Legal Work Has Plummeted And Lawyers Are Stressed

By Aebra Coe
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Law360 (May 4, 2020, 5:22 PM EDT) -- The number of new legal matters has fallen significantly during the first four months of 2020 compared to the previous year as the world reels from the coronavirus pandemic, and many lawyers are now anxious about the success of their practices, research released Monday shows.

The number of new legal matters that have been opened since the beginning of the year is down 30% when compared to the same time period last year, according to the report by practice management software company Clio.

Clio aggregated anonymized data from tens of thousands of legal professionals who use its software, and surveyed 485 U.S. legal professionals directly between April 3 and April 9.

Of those surveyed, 56% said they have seen a significant decrease in people reaching out to them for legal help, and 59% said they are significantly less busy at work, according to the report.

The coronavirus pandemic and resulting shortage of work has lawyers worried and anxious, the report also found.

A little more than two-thirds of the survey respondents said they are "much more worried" about the success of their law practice than they were before the pandemic hit, and 57% said they are worried about making a living over the next few months.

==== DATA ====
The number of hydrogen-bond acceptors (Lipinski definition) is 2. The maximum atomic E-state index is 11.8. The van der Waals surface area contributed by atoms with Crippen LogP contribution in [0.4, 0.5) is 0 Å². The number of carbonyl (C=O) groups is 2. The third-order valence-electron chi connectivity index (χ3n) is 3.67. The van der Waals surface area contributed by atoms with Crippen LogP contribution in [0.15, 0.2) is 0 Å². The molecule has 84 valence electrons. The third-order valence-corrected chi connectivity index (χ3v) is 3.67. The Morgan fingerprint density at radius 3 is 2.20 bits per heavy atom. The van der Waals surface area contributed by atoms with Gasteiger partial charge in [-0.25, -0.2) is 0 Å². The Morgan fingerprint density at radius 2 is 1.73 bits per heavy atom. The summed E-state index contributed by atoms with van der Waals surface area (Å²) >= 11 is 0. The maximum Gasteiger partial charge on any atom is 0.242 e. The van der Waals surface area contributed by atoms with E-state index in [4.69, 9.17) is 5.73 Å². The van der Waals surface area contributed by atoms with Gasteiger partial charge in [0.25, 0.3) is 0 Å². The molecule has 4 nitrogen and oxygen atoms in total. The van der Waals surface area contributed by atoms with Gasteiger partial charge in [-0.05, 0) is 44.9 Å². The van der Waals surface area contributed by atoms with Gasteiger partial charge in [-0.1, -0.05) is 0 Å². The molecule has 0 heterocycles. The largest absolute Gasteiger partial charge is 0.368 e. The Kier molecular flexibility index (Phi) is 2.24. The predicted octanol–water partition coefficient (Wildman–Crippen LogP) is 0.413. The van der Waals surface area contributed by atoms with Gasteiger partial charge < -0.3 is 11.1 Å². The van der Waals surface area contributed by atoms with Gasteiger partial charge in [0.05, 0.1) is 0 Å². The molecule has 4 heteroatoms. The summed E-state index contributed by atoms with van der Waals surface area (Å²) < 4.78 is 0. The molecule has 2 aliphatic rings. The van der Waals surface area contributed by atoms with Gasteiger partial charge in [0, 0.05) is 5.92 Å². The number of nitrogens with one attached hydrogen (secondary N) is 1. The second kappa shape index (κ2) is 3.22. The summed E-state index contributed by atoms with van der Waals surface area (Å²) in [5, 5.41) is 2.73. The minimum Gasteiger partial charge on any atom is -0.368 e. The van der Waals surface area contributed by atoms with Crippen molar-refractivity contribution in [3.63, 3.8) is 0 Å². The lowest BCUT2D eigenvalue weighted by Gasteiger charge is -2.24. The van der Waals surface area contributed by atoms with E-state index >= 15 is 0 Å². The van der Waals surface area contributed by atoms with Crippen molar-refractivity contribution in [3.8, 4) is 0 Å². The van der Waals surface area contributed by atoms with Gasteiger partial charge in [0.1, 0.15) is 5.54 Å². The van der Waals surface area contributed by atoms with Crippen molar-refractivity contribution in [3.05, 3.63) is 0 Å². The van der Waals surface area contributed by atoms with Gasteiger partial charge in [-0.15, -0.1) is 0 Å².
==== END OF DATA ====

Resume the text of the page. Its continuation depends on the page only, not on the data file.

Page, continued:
Forty-four percent of the legal professionals surveyed said they are more concerned about their financial future than they are about their health, compared to just 24% of the general population who responded to the same question in a separate survey by Clio of just over 1,000 consumers.

Perhaps not surprisingly, a full three-fourths of legal professionals said they are experiencing more stress and anxiety than they were before the pandemic, compared to 65% of the general population.

But despite those figures, some respondents reported a less dire outlook on their careers.

Nearly a quarter of the respondents, 23%, said they did not see a decline in the number of people reaching out to them about new matters, and 14% reported seeing an increase in people seeking their help.

The survey of consumers revealed that many are continuing to have the same legal issues as before, but are holding off on getting them addressed until after the pandemic subsides. Half of respondents said that if they had a legal issue they would delay reaching out for legal help until after the pandemic has subsided, and 22% said they were under the impression lawyers are not open for business right now.

"We've seen no indication that the need for legal services has subsided during the pandemic, but for many people, dealing with them right now isn't top of mind," Clio CEO Jack Newton said. "Law firms concerned about cash flow should be focused on understanding what barriers currently exist for clients, and be sure they are prepared to adapt their services to current and future needs of clients."

--Editing by Alanna Weissman.

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